• Dodge Neon SRT4:  In 2003, Chrysler/Dodge’s Street Racing Technology (SRT) team got hold of the friendly-faced Neon subcompact car, and built what is still the car to beat for bang-for-your-buck performance.  A frog-eyed four-door sedan with a functional front-mounted intercooler peeking out of the grille, the tiny Neon made mincemeat out of everything from a Porsche Boxster to a Nissan 350Z.  Dodge claimed 230 horsepower, though dyno testing showed that the car made at least that much, if not more at the wheels.  This means that the engine was making close to 280 horsepower at the crank.  Something else that is cool about the Neon SRT4 is the fact that it doesn’t have a muffler on it.  This allows it to have vastly better turbo flow.  Resonators keep the volume semi-sane, but the Neon really makes a lot of noise when you give it some go-juice.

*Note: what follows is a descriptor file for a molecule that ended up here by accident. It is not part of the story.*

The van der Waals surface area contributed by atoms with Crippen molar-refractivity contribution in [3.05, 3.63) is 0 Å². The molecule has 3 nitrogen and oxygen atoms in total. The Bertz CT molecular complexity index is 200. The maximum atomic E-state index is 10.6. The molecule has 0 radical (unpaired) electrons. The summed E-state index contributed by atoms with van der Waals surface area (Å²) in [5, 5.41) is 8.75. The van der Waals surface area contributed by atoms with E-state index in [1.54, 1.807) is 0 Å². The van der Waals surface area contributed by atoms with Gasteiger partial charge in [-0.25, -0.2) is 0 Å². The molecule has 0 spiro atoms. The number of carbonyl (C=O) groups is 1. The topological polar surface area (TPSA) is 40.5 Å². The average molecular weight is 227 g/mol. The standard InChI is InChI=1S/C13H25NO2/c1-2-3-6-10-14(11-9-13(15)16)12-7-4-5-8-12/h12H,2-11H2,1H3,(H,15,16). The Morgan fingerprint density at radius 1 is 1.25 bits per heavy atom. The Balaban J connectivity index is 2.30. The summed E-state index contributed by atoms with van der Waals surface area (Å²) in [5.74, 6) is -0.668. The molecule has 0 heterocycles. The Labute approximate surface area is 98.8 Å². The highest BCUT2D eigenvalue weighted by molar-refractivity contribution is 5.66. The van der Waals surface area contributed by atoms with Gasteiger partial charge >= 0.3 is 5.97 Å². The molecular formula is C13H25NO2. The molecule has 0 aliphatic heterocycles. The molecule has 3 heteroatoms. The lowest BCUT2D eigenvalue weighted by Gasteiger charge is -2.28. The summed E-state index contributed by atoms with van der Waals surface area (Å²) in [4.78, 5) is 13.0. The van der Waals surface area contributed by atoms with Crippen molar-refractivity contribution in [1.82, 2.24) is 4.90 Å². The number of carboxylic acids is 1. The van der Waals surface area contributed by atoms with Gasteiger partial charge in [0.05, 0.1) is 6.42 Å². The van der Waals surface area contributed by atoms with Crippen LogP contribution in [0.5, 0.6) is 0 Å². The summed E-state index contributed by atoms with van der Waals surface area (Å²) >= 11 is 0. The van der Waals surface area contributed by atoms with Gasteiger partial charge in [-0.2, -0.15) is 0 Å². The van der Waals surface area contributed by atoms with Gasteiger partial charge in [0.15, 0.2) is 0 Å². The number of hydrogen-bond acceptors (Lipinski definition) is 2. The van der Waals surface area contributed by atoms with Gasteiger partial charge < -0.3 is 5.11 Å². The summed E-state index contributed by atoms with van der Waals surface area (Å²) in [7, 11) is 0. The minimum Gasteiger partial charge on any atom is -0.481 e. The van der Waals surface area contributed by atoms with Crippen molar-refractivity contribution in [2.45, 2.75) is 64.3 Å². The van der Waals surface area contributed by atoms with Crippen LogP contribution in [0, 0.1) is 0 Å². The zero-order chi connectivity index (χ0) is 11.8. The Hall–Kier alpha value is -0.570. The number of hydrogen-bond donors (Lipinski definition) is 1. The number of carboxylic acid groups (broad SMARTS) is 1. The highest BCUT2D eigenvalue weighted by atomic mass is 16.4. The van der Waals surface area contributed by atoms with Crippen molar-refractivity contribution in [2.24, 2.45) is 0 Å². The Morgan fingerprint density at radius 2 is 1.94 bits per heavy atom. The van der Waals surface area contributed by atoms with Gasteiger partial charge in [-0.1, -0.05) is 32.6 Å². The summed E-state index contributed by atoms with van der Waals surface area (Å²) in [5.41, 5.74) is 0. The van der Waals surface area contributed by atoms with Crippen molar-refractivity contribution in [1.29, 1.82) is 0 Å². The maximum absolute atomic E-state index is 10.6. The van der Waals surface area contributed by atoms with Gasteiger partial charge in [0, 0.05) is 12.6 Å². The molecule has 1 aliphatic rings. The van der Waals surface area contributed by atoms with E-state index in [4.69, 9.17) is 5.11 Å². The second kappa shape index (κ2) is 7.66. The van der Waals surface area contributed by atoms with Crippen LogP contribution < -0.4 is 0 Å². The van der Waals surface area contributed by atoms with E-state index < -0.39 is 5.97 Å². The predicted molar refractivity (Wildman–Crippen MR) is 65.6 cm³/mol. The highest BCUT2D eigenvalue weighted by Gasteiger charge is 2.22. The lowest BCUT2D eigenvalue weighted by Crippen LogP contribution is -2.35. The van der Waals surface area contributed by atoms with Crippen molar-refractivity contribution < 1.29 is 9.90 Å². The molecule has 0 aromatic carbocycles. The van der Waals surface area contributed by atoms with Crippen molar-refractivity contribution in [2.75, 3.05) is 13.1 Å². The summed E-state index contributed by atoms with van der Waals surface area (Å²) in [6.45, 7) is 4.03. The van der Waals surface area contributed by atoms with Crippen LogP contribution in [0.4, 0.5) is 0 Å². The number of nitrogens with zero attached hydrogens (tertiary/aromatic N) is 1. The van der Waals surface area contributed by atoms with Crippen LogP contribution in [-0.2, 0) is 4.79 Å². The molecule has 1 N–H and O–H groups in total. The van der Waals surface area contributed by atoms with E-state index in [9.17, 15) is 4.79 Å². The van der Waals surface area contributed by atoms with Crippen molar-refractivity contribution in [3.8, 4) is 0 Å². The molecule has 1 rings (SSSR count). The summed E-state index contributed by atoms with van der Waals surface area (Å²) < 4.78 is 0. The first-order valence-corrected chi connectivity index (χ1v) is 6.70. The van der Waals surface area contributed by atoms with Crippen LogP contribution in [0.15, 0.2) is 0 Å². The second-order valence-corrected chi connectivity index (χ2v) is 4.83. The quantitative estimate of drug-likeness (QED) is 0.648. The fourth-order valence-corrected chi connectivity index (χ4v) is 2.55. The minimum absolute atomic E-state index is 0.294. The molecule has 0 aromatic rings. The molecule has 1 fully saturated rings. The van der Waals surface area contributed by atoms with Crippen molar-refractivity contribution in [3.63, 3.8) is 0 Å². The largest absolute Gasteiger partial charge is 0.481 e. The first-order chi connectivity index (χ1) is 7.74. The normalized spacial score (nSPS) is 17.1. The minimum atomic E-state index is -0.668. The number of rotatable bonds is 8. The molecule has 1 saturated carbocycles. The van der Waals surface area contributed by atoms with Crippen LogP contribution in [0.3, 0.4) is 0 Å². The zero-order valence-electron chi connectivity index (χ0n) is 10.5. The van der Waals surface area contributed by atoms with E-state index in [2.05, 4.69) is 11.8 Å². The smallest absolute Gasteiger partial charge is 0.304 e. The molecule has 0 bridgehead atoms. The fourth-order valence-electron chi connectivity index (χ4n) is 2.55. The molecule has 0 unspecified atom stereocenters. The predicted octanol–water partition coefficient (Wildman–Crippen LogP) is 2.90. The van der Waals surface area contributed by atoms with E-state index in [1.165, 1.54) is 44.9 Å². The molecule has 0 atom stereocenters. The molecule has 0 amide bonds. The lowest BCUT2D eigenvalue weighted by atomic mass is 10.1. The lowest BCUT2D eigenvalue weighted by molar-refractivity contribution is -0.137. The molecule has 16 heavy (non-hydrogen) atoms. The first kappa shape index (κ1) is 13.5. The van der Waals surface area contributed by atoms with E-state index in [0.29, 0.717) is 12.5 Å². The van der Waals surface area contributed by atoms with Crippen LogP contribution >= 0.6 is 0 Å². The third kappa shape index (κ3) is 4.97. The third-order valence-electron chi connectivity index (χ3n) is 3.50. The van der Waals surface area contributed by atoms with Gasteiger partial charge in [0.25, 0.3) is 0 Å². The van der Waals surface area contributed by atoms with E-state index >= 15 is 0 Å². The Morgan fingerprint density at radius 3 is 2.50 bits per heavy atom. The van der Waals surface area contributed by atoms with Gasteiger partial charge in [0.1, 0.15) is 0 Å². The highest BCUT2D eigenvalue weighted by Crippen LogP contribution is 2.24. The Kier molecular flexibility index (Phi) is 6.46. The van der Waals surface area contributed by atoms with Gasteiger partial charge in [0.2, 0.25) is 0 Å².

• Chevrolet SS Turbocharged:  Initially available only as a supercharged coupe, the Cobalt SS was always OK in performance testing, but it wasn’t going to set any records.  Starting in 2009, the Cobalt SS came as either a sedan or coupe with a turbocharger bolted onto a small four-cylinder engine.  It made 260 horsepower.  Should you want a cool sleeper, if you aren’t afraid of the ignition recall, you can get a Cobalt SS, take the badges off, swap the big chrome rims for something more discreet (like the regular Cobalt rims), and you’d have the makings of a good sleeper.  It had a no-lift-shift system – just keep your right foot floored so that you don’t loose boost – and you’ll see the quarter mile fly by in under 13 seconds, and will keep up with a Porsche 911 on a road course.  Take it out to the twisties out on the road, and you’ll be able to keep up with a motorcycle, thanks to the tiny size of the Cobalt.

1986 Ford Mustang SVO 1986 Shelby Omni GLHS 1988 Ford Thunderbird Turbo Coupe

1989 Shelby CSX-VNT 2004 Dodge Neon SRT4

 

1962 Oldsmobile F85 Jetfire 1965 Chevrolet Corvair Spyder Turbo

1987 Buick GNX

1989 Pontiac Trans Am 20th Anniversary Edition

1991 GMC Syclone 1992 GMC Typhoon